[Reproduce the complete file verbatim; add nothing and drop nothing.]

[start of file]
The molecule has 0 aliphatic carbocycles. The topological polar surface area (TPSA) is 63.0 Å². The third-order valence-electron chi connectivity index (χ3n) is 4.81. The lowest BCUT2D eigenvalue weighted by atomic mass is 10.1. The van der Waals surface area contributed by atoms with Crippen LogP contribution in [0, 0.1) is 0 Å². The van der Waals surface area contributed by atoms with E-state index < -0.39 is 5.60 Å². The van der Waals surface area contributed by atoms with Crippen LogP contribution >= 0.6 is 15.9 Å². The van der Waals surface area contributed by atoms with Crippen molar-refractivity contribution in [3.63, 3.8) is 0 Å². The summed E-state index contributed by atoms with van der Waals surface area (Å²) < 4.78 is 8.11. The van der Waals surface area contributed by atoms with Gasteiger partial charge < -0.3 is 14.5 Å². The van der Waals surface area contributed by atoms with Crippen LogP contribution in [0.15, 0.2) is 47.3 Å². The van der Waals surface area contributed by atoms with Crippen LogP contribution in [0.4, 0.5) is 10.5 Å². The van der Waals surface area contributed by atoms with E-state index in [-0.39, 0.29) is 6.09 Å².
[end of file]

The molecule has 0 aliphatic carbocycles. The topological polar surface area (TPSA) is 63.0 Å². The third-order valence-electron chi connectivity index (χ3n) is 4.81. The lowest BCUT2D eigenvalue weighted by atomic mass is 10.1. The van der Waals surface area contributed by atoms with Crippen LogP contribution in [0, 0.1) is 0 Å². The van der Waals surface area contributed by atoms with E-state index < -0.39 is 5.60 Å². The van der Waals surface area contributed by atoms with Crippen LogP contribution >= 0.6 is 15.9 Å². The van der Waals surface area contributed by atoms with Crippen molar-refractivity contribution in [3.63, 3.8) is 0 Å². The summed E-state index contributed by atoms with van der Waals surface area (Å²) < 4.78 is 8.11. The van der Waals surface area contributed by atoms with Gasteiger partial charge < -0.3 is 14.5 Å². The van der Waals surface area contributed by atoms with Crippen LogP contribution in [0.15, 0.2) is 47.3 Å². The van der Waals surface area contributed by atoms with Crippen LogP contribution in [0.4, 0.5) is 10.5 Å². The van der Waals surface area contributed by atoms with E-state index in [-0.39, 0.29) is 6.09 Å².